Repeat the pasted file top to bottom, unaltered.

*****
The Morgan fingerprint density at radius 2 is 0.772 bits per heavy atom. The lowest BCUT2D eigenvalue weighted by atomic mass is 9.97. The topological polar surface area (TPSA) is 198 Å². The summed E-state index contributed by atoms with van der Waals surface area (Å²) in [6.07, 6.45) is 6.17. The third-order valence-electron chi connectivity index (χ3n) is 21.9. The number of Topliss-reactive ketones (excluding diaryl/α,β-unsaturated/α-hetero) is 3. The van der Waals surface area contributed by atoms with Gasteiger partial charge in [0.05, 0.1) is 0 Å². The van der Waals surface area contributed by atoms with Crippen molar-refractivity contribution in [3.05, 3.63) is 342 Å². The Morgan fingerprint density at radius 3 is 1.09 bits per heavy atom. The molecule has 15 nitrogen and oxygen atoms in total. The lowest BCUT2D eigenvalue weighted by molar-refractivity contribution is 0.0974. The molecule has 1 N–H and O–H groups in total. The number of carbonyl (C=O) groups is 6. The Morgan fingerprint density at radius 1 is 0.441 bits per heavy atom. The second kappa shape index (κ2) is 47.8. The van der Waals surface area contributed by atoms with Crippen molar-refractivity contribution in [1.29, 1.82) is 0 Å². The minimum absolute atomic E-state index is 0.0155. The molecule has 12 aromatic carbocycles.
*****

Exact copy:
The Morgan fingerprint density at radius 2 is 0.772 bits per heavy atom. The lowest BCUT2D eigenvalue weighted by atomic mass is 9.97. The topological polar surface area (TPSA) is 198 Å². The summed E-state index contributed by atoms with van der Waals surface area (Å²) in [6.07, 6.45) is 6.17. The third-order valence-electron chi connectivity index (χ3n) is 21.9. The number of Topliss-reactive ketones (excluding diaryl/α,β-unsaturated/α-hetero) is 3. The van der Waals surface area contributed by atoms with Gasteiger partial charge in [0.05, 0.1) is 0 Å². The van der Waals surface area contributed by atoms with Crippen molar-refractivity contribution in [3.05, 3.63) is 342 Å². The Morgan fingerprint density at radius 3 is 1.09 bits per heavy atom. The molecule has 15 nitrogen and oxygen atoms in total. The lowest BCUT2D eigenvalue weighted by molar-refractivity contribution is 0.0974. The molecule has 1 N–H and O–H groups in total. The number of carbonyl (C=O) groups is 6. The Morgan fingerprint density at radius 1 is 0.441 bits per heavy atom. The second kappa shape index (κ2) is 47.8. The van der Waals surface area contributed by atoms with Crippen molar-refractivity contribution in [1.29, 1.82) is 0 Å². The minimum absolute atomic E-state index is 0.0155. The molecule has 12 aromatic carbocycles.